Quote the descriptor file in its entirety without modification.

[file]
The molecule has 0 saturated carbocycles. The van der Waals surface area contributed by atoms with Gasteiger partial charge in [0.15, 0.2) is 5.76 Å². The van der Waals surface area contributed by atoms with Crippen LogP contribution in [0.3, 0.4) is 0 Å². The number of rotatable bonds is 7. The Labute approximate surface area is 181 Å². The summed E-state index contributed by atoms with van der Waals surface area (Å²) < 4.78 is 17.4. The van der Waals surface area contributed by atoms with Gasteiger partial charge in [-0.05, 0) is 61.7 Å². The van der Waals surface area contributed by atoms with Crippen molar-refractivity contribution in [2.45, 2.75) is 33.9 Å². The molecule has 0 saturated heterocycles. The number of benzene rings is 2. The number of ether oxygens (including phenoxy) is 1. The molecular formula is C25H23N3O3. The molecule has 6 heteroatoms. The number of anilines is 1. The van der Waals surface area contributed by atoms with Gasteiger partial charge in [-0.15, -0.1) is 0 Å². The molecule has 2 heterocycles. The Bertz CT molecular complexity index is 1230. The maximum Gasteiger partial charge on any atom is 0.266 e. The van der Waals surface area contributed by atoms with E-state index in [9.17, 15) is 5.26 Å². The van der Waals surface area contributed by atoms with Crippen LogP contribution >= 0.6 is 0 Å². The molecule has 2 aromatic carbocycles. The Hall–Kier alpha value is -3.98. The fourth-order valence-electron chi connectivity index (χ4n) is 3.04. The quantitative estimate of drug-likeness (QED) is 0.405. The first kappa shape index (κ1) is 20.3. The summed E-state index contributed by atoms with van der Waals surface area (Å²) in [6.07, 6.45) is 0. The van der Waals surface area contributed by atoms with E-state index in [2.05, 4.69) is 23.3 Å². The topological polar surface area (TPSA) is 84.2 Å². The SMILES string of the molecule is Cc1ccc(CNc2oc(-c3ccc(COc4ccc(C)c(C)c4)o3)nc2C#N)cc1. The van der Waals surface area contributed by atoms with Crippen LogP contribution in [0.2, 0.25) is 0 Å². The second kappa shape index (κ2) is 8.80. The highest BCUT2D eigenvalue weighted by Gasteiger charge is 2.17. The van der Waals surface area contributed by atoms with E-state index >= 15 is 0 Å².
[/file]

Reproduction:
The molecule has 0 saturated carbocycles. The van der Waals surface area contributed by atoms with Gasteiger partial charge in [0.15, 0.2) is 5.76 Å². The van der Waals surface area contributed by atoms with Crippen LogP contribution in [0.3, 0.4) is 0 Å². The number of rotatable bonds is 7. The Labute approximate surface area is 181 Å². The summed E-state index contributed by atoms with van der Waals surface area (Å²) < 4.78 is 17.4. The van der Waals surface area contributed by atoms with Gasteiger partial charge in [-0.05, 0) is 61.7 Å². The van der Waals surface area contributed by atoms with Crippen molar-refractivity contribution in [2.45, 2.75) is 33.9 Å². The molecule has 0 saturated heterocycles. The number of benzene rings is 2. The number of ether oxygens (including phenoxy) is 1. The molecular formula is C25H23N3O3. The molecule has 6 heteroatoms. The number of anilines is 1. The van der Waals surface area contributed by atoms with Gasteiger partial charge in [-0.15, -0.1) is 0 Å². The molecule has 2 heterocycles. The Bertz CT molecular complexity index is 1230. The maximum Gasteiger partial charge on any atom is 0.266 e. The van der Waals surface area contributed by atoms with E-state index in [9.17, 15) is 5.26 Å². The van der Waals surface area contributed by atoms with Crippen LogP contribution >= 0.6 is 0 Å². The molecule has 2 aromatic carbocycles. The Hall–Kier alpha value is -3.98. The fourth-order valence-electron chi connectivity index (χ4n) is 3.04. The quantitative estimate of drug-likeness (QED) is 0.405. The first kappa shape index (κ1) is 20.3. The summed E-state index contributed by atoms with van der Waals surface area (Å²) in [6.07, 6.45) is 0. The van der Waals surface area contributed by atoms with E-state index in [2.05, 4.69) is 23.3 Å². The topological polar surface area (TPSA) is 84.2 Å². The SMILES string of the molecule is Cc1ccc(CNc2oc(-c3ccc(COc4ccc(C)c(C)c4)o3)nc2C#N)cc1. The van der Waals surface area contributed by atoms with Crippen LogP contribution in [0.2, 0.25) is 0 Å². The second kappa shape index (κ2) is 8.80. The highest BCUT2D eigenvalue weighted by Gasteiger charge is 2.17. The van der Waals surface area contributed by atoms with E-state index >= 15 is 0 Å².